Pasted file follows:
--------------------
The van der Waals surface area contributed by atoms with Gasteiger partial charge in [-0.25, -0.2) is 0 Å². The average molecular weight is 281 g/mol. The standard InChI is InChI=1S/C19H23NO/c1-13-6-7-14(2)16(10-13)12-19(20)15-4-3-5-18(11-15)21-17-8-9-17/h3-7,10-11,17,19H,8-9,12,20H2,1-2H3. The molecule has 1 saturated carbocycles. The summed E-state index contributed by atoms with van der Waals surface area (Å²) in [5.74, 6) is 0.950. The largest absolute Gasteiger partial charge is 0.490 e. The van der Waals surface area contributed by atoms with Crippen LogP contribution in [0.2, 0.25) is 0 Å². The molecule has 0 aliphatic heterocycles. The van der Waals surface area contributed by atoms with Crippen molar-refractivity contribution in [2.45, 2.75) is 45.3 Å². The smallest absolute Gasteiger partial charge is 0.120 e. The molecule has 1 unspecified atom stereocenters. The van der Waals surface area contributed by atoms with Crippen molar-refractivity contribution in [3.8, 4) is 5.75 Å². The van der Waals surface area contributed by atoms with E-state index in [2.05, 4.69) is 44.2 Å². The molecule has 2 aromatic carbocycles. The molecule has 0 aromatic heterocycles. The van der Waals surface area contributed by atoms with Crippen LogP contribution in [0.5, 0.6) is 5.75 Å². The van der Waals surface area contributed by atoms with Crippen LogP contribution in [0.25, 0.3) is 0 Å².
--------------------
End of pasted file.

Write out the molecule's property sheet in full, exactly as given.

The van der Waals surface area contributed by atoms with Gasteiger partial charge in [-0.25, -0.2) is 0 Å². The average molecular weight is 281 g/mol. The standard InChI is InChI=1S/C19H23NO/c1-13-6-7-14(2)16(10-13)12-19(20)15-4-3-5-18(11-15)21-17-8-9-17/h3-7,10-11,17,19H,8-9,12,20H2,1-2H3. The molecule has 1 saturated carbocycles. The summed E-state index contributed by atoms with van der Waals surface area (Å²) in [5.74, 6) is 0.950. The largest absolute Gasteiger partial charge is 0.490 e. The van der Waals surface area contributed by atoms with Crippen LogP contribution in [0.2, 0.25) is 0 Å². The molecule has 0 aliphatic heterocycles. The van der Waals surface area contributed by atoms with Crippen molar-refractivity contribution in [2.45, 2.75) is 45.3 Å². The smallest absolute Gasteiger partial charge is 0.120 e. The molecule has 1 unspecified atom stereocenters. The van der Waals surface area contributed by atoms with Crippen molar-refractivity contribution in [3.8, 4) is 5.75 Å². The van der Waals surface area contributed by atoms with E-state index in [2.05, 4.69) is 44.2 Å². The molecule has 2 aromatic carbocycles. The molecule has 0 aromatic heterocycles. The van der Waals surface area contributed by atoms with Crippen LogP contribution in [0.5, 0.6) is 5.75 Å². The van der Waals surface area contributed by atoms with Crippen LogP contribution in [0.25, 0.3) is 0 Å².